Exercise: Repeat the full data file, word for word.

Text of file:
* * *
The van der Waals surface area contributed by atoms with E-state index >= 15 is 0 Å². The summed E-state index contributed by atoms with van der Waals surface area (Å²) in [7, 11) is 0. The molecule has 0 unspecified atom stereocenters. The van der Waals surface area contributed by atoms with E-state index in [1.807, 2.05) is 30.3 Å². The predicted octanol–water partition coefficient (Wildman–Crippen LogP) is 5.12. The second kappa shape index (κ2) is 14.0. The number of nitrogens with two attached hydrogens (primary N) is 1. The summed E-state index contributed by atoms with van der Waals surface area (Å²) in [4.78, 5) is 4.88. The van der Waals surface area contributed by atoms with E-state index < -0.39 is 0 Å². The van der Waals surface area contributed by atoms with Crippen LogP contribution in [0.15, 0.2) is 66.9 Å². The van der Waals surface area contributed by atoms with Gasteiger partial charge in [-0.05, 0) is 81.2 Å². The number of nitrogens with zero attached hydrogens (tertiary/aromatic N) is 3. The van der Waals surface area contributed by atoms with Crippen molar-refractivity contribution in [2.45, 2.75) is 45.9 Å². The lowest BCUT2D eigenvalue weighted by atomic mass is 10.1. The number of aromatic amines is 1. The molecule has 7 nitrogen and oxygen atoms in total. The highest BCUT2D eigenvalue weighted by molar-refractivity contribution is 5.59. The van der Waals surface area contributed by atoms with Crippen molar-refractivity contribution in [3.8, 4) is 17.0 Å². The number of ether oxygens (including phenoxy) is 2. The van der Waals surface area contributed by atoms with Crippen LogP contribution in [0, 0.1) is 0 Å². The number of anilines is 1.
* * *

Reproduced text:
The van der Waals surface area contributed by atoms with E-state index >= 15 is 0 Å². The summed E-state index contributed by atoms with van der Waals surface area (Å²) in [7, 11) is 0. The molecule has 0 unspecified atom stereocenters. The van der Waals surface area contributed by atoms with E-state index in [1.807, 2.05) is 30.3 Å². The predicted octanol–water partition coefficient (Wildman–Crippen LogP) is 5.12. The second kappa shape index (κ2) is 14.0. The number of nitrogens with two attached hydrogens (primary N) is 1. The summed E-state index contributed by atoms with van der Waals surface area (Å²) in [4.78, 5) is 4.88. The van der Waals surface area contributed by atoms with E-state index < -0.39 is 0 Å². The van der Waals surface area contributed by atoms with Crippen LogP contribution in [0.15, 0.2) is 66.9 Å². The van der Waals surface area contributed by atoms with Gasteiger partial charge in [-0.05, 0) is 81.2 Å². The number of nitrogens with zero attached hydrogens (tertiary/aromatic N) is 3. The van der Waals surface area contributed by atoms with Crippen molar-refractivity contribution in [2.45, 2.75) is 45.9 Å². The lowest BCUT2D eigenvalue weighted by atomic mass is 10.1. The number of aromatic amines is 1. The molecule has 7 nitrogen and oxygen atoms in total. The highest BCUT2D eigenvalue weighted by molar-refractivity contribution is 5.59. The van der Waals surface area contributed by atoms with Crippen molar-refractivity contribution in [3.8, 4) is 17.0 Å². The number of ether oxygens (including phenoxy) is 2. The van der Waals surface area contributed by atoms with Crippen LogP contribution in [0, 0.1) is 0 Å². The number of anilines is 1.